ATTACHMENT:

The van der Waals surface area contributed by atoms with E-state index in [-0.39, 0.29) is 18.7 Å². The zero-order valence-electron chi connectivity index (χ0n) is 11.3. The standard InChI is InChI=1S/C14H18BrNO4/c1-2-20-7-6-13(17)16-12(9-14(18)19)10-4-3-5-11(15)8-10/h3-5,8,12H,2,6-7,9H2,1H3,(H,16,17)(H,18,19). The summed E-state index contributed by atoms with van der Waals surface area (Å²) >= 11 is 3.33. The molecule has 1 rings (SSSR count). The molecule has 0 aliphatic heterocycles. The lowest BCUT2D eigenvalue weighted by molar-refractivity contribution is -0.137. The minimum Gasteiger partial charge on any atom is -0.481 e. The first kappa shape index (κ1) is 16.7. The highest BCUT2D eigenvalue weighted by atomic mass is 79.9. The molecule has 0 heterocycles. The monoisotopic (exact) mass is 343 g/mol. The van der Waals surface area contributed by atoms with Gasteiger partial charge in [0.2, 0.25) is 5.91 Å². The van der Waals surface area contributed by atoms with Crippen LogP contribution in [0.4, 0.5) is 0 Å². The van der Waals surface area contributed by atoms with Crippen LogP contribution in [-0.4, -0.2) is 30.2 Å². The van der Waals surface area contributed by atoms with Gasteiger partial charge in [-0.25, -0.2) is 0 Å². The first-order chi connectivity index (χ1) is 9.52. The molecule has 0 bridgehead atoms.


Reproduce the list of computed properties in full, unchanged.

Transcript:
The van der Waals surface area contributed by atoms with E-state index in [-0.39, 0.29) is 18.7 Å². The zero-order valence-electron chi connectivity index (χ0n) is 11.3. The standard InChI is InChI=1S/C14H18BrNO4/c1-2-20-7-6-13(17)16-12(9-14(18)19)10-4-3-5-11(15)8-10/h3-5,8,12H,2,6-7,9H2,1H3,(H,16,17)(H,18,19). The summed E-state index contributed by atoms with van der Waals surface area (Å²) >= 11 is 3.33. The molecule has 1 rings (SSSR count). The molecule has 0 aliphatic heterocycles. The lowest BCUT2D eigenvalue weighted by molar-refractivity contribution is -0.137. The minimum Gasteiger partial charge on any atom is -0.481 e. The first kappa shape index (κ1) is 16.7. The highest BCUT2D eigenvalue weighted by atomic mass is 79.9. The molecule has 0 heterocycles. The monoisotopic (exact) mass is 343 g/mol. The van der Waals surface area contributed by atoms with Gasteiger partial charge in [0.2, 0.25) is 5.91 Å². The van der Waals surface area contributed by atoms with Crippen LogP contribution in [0.4, 0.5) is 0 Å². The van der Waals surface area contributed by atoms with Crippen LogP contribution in [-0.4, -0.2) is 30.2 Å². The van der Waals surface area contributed by atoms with Gasteiger partial charge in [-0.25, -0.2) is 0 Å². The first-order chi connectivity index (χ1) is 9.52. The molecule has 0 bridgehead atoms.